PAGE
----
by BRAD ROLLINS
The addition of an overpass where the Buda truck bypass connects with Interstate 35 is Hays County’s top priority for funding from the federal economic stimulus package.
At Pct. 2 Commissioner Jeff Barton’s urging, the county commissioners court voted today to request about $7.3 million for the project from about $30 million in uncommitted stimulus dollars being dispensed by the Capital Area Metropolitan Planning Organization.
Also called the Cement Road overpass, the bridge would connect the bypass, Robert S. Light Street, on the west to Hillside Terrace and residential neighborhoods on the east. The request also includes redirecting interstate access roads in the area to one-way traffic.
“We talk alot about how we want to preserve the rural heritage in parts of Hays County, how we want to invest wisely in infrastructure, how we want to use infrastructure to direct development in the right direction. This project does all that,” Barton said. The court adopted his project 4-0 with Pct. 4 Commissioner Karen Ford absent.
The court also voted to submit the addition of turn lanes to Texas 21 and Ranch Road 12 as secondary priorities although one qualification for projects to receive stimulus funding is that they not have been previously funded. In the case of both those roads, the planned improvements most “shovel-ready” were included in the road bond package approved by Hays County voters in November.
When the city of Buda assumed much of the cost of constructing the truck bypass, TxDOT agreed to build the new overpass, said Buda city council member Ron Fletcher, who chaired the city’s planning and zoning commission at the time.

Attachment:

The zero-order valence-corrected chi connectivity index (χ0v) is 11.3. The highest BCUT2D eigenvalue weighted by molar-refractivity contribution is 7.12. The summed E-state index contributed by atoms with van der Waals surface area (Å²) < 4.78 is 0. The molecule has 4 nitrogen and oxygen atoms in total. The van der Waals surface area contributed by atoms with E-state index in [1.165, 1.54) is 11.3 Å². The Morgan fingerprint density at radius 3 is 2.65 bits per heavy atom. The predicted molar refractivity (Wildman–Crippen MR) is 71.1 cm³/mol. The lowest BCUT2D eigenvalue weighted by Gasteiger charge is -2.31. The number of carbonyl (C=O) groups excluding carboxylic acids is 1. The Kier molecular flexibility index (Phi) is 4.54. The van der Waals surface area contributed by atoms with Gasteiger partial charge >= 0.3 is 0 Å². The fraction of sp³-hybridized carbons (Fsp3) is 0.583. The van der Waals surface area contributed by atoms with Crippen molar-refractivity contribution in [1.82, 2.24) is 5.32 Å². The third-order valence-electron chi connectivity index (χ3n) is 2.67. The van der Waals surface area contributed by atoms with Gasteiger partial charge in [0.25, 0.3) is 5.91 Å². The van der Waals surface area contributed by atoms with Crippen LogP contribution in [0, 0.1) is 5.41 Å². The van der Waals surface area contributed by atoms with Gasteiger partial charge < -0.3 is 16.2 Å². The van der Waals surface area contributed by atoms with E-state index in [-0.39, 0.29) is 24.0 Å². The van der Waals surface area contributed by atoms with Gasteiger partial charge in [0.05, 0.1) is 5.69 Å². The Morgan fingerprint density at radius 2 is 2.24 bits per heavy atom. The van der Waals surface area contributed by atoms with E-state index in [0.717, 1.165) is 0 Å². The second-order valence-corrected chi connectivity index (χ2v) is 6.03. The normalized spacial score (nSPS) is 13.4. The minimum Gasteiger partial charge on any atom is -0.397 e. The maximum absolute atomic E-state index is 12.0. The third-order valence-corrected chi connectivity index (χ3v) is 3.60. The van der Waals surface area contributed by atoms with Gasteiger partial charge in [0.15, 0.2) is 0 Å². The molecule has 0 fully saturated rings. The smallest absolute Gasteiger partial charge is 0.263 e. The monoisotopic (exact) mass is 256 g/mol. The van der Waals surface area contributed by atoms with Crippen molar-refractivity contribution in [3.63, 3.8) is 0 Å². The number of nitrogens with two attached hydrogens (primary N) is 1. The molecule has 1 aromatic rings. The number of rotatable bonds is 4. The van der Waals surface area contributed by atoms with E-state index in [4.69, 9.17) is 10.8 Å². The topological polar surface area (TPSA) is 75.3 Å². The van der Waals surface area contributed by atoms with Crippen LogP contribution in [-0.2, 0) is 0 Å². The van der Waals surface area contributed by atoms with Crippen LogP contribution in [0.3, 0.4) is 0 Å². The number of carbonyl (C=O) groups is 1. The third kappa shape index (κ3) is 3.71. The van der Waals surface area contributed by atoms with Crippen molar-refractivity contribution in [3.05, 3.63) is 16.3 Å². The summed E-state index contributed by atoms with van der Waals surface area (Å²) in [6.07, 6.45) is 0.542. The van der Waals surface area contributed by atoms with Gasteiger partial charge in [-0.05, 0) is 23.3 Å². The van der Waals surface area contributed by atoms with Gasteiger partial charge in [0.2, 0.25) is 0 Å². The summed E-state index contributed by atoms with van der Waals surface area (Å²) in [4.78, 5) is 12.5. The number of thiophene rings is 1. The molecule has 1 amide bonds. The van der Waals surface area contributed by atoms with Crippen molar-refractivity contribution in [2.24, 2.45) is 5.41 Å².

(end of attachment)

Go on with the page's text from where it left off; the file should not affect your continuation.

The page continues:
“They left us holding the bag. We should have had the ribbon cutting for this project in July 2007 and the city completed our end of the bargain. This would fulfill that unfulfilled promise from TxDOT,” Fletcher said.
The truck bypass overpass drew strong support from Buda and Kyle leaders, including Robert Kidnew, president of nearby Texas Lehigh Cement, the county’s largest taxpayer and biggest industrial employer. He told commissioners that as many as 390 trucks a day go to and from Lehigh and Centex Materials and not having the overpass and corresponding access road improvements adds four miles to each of those trips.
The developers of the planned Meadows at Buda residential subdivision reminded county leaders that their company realigned a thoroughfare through the project and contributed more than $1.2 million cash and $1.4 million in right-of-way to accommodate the truck bypass. Yet the project can’t be built without the overpass to accomodate increased traffic.
“The economic development of the area has been stiffled by the incomplete interchange,” Grant E. Gist wrote commissioners.Email | Print